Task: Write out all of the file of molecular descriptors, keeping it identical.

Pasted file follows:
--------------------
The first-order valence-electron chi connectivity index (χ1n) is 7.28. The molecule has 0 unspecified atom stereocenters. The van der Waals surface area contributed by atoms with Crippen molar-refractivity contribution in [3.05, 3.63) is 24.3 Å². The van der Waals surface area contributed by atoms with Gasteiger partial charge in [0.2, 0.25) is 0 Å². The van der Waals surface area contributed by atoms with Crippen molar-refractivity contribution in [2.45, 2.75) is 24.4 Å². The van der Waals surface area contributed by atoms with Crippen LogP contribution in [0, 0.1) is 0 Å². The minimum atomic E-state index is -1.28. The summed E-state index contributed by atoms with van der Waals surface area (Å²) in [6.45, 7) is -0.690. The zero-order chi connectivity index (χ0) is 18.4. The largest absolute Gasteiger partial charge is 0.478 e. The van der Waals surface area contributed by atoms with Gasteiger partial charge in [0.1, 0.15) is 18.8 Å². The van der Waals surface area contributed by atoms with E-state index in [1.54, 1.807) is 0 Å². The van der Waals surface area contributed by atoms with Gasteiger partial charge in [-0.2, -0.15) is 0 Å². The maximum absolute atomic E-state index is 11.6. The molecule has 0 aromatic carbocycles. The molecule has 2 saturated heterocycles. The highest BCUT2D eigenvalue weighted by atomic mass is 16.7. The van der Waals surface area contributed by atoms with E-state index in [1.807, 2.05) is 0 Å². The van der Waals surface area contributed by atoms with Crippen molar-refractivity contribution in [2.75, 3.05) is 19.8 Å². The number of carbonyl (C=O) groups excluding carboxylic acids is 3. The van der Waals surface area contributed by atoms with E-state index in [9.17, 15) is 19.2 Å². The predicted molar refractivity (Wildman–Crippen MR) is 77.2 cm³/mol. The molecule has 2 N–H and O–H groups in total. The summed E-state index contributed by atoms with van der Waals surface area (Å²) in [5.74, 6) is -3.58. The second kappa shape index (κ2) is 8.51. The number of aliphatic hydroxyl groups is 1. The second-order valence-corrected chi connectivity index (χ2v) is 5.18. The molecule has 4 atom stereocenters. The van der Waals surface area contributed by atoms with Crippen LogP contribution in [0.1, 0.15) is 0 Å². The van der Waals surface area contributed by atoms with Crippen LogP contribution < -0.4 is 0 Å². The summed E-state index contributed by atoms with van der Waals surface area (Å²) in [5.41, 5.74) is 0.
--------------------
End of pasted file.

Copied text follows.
The first-order valence-electron chi connectivity index (χ1n) is 7.28. The molecule has 0 unspecified atom stereocenters. The van der Waals surface area contributed by atoms with Crippen molar-refractivity contribution in [3.05, 3.63) is 24.3 Å². The van der Waals surface area contributed by atoms with Gasteiger partial charge in [0.2, 0.25) is 0 Å². The van der Waals surface area contributed by atoms with Crippen molar-refractivity contribution in [2.45, 2.75) is 24.4 Å². The van der Waals surface area contributed by atoms with Crippen LogP contribution in [0, 0.1) is 0 Å². The minimum atomic E-state index is -1.28. The summed E-state index contributed by atoms with van der Waals surface area (Å²) in [6.45, 7) is -0.690. The zero-order chi connectivity index (χ0) is 18.4. The largest absolute Gasteiger partial charge is 0.478 e. The van der Waals surface area contributed by atoms with Gasteiger partial charge in [0.1, 0.15) is 18.8 Å². The van der Waals surface area contributed by atoms with E-state index in [1.54, 1.807) is 0 Å². The van der Waals surface area contributed by atoms with Gasteiger partial charge in [-0.2, -0.15) is 0 Å². The maximum absolute atomic E-state index is 11.6. The molecule has 0 aromatic carbocycles. The molecule has 2 saturated heterocycles. The highest BCUT2D eigenvalue weighted by atomic mass is 16.7. The van der Waals surface area contributed by atoms with E-state index in [1.807, 2.05) is 0 Å². The van der Waals surface area contributed by atoms with Crippen molar-refractivity contribution in [2.75, 3.05) is 19.8 Å². The number of carbonyl (C=O) groups excluding carboxylic acids is 3. The van der Waals surface area contributed by atoms with E-state index in [9.17, 15) is 19.2 Å². The predicted molar refractivity (Wildman–Crippen MR) is 77.2 cm³/mol. The molecule has 2 N–H and O–H groups in total. The summed E-state index contributed by atoms with van der Waals surface area (Å²) in [5.74, 6) is -3.58. The second kappa shape index (κ2) is 8.51. The number of aliphatic hydroxyl groups is 1. The second-order valence-corrected chi connectivity index (χ2v) is 5.18. The molecule has 4 atom stereocenters. The van der Waals surface area contributed by atoms with Crippen LogP contribution in [0.1, 0.15) is 0 Å². The van der Waals surface area contributed by atoms with Crippen LogP contribution < -0.4 is 0 Å². The summed E-state index contributed by atoms with van der Waals surface area (Å²) in [5.41, 5.74) is 0.